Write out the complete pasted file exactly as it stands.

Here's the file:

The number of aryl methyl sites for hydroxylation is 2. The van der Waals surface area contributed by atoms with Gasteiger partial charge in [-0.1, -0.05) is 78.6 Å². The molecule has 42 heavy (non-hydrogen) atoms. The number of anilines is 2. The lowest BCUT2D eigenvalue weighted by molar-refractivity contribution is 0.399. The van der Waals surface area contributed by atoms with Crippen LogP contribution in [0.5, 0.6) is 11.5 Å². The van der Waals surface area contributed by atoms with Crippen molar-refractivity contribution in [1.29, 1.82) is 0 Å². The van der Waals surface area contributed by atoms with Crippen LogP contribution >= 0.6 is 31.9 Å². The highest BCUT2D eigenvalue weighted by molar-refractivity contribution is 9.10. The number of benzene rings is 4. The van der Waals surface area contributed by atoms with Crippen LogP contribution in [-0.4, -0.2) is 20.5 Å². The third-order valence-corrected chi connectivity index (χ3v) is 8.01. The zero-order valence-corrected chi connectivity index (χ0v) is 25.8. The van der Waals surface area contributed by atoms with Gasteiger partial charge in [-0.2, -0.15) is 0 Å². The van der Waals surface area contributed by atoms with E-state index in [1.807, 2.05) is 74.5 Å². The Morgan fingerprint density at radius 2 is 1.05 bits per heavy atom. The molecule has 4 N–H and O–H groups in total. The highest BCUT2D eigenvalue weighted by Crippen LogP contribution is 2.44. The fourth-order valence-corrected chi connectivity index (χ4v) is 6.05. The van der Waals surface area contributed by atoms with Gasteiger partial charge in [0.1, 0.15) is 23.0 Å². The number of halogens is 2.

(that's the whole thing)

The number of aryl methyl sites for hydroxylation is 2. The van der Waals surface area contributed by atoms with Gasteiger partial charge in [-0.1, -0.05) is 78.6 Å². The molecule has 42 heavy (non-hydrogen) atoms. The number of anilines is 2. The lowest BCUT2D eigenvalue weighted by molar-refractivity contribution is 0.399. The van der Waals surface area contributed by atoms with Crippen LogP contribution in [0.5, 0.6) is 11.5 Å². The van der Waals surface area contributed by atoms with Crippen molar-refractivity contribution in [1.29, 1.82) is 0 Å². The van der Waals surface area contributed by atoms with Crippen LogP contribution >= 0.6 is 31.9 Å². The highest BCUT2D eigenvalue weighted by molar-refractivity contribution is 9.10. The number of benzene rings is 4. The van der Waals surface area contributed by atoms with Crippen LogP contribution in [-0.4, -0.2) is 20.5 Å². The third-order valence-corrected chi connectivity index (χ3v) is 8.01. The zero-order valence-corrected chi connectivity index (χ0v) is 25.8. The van der Waals surface area contributed by atoms with Gasteiger partial charge in [-0.2, -0.15) is 0 Å². The van der Waals surface area contributed by atoms with E-state index in [1.807, 2.05) is 74.5 Å². The Morgan fingerprint density at radius 2 is 1.05 bits per heavy atom. The molecule has 4 N–H and O–H groups in total. The highest BCUT2D eigenvalue weighted by Crippen LogP contribution is 2.44. The fourth-order valence-corrected chi connectivity index (χ4v) is 6.05. The van der Waals surface area contributed by atoms with Gasteiger partial charge in [0.1, 0.15) is 23.0 Å². The number of halogens is 2.